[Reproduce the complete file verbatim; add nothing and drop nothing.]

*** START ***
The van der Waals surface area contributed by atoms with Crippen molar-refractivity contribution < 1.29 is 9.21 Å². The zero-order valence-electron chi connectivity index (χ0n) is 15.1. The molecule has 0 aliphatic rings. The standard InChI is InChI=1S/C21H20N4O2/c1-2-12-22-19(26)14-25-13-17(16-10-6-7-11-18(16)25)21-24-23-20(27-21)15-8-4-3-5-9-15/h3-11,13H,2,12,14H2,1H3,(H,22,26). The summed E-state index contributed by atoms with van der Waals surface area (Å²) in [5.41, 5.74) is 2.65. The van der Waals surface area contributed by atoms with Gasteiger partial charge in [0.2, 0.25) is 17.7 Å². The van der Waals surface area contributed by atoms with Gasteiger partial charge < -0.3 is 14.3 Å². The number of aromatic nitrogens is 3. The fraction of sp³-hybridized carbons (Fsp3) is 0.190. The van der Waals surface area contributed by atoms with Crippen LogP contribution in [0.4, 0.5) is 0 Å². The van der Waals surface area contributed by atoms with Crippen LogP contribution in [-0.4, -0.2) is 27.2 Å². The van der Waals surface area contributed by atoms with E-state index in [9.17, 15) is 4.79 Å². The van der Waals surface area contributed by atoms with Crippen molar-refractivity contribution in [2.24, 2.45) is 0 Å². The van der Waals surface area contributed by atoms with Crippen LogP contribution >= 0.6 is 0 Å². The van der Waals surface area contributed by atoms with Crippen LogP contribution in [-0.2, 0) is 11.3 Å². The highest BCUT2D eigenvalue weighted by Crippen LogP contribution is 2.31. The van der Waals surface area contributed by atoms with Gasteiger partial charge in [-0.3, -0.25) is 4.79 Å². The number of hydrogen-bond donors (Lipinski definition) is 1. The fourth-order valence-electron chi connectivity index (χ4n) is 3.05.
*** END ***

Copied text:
The van der Waals surface area contributed by atoms with Crippen molar-refractivity contribution < 1.29 is 9.21 Å². The zero-order valence-electron chi connectivity index (χ0n) is 15.1. The molecule has 0 aliphatic rings. The standard InChI is InChI=1S/C21H20N4O2/c1-2-12-22-19(26)14-25-13-17(16-10-6-7-11-18(16)25)21-24-23-20(27-21)15-8-4-3-5-9-15/h3-11,13H,2,12,14H2,1H3,(H,22,26). The summed E-state index contributed by atoms with van der Waals surface area (Å²) in [5.41, 5.74) is 2.65. The van der Waals surface area contributed by atoms with Gasteiger partial charge in [0.2, 0.25) is 17.7 Å². The van der Waals surface area contributed by atoms with Gasteiger partial charge < -0.3 is 14.3 Å². The number of aromatic nitrogens is 3. The fraction of sp³-hybridized carbons (Fsp3) is 0.190. The van der Waals surface area contributed by atoms with Crippen LogP contribution in [0.4, 0.5) is 0 Å². The van der Waals surface area contributed by atoms with Crippen LogP contribution in [-0.4, -0.2) is 27.2 Å². The van der Waals surface area contributed by atoms with E-state index in [9.17, 15) is 4.79 Å². The van der Waals surface area contributed by atoms with Crippen molar-refractivity contribution in [2.24, 2.45) is 0 Å². The van der Waals surface area contributed by atoms with Crippen LogP contribution >= 0.6 is 0 Å². The van der Waals surface area contributed by atoms with Crippen LogP contribution in [-0.2, 0) is 11.3 Å². The highest BCUT2D eigenvalue weighted by Crippen LogP contribution is 2.31. The van der Waals surface area contributed by atoms with Gasteiger partial charge in [-0.3, -0.25) is 4.79 Å². The number of hydrogen-bond donors (Lipinski definition) is 1. The fourth-order valence-electron chi connectivity index (χ4n) is 3.05.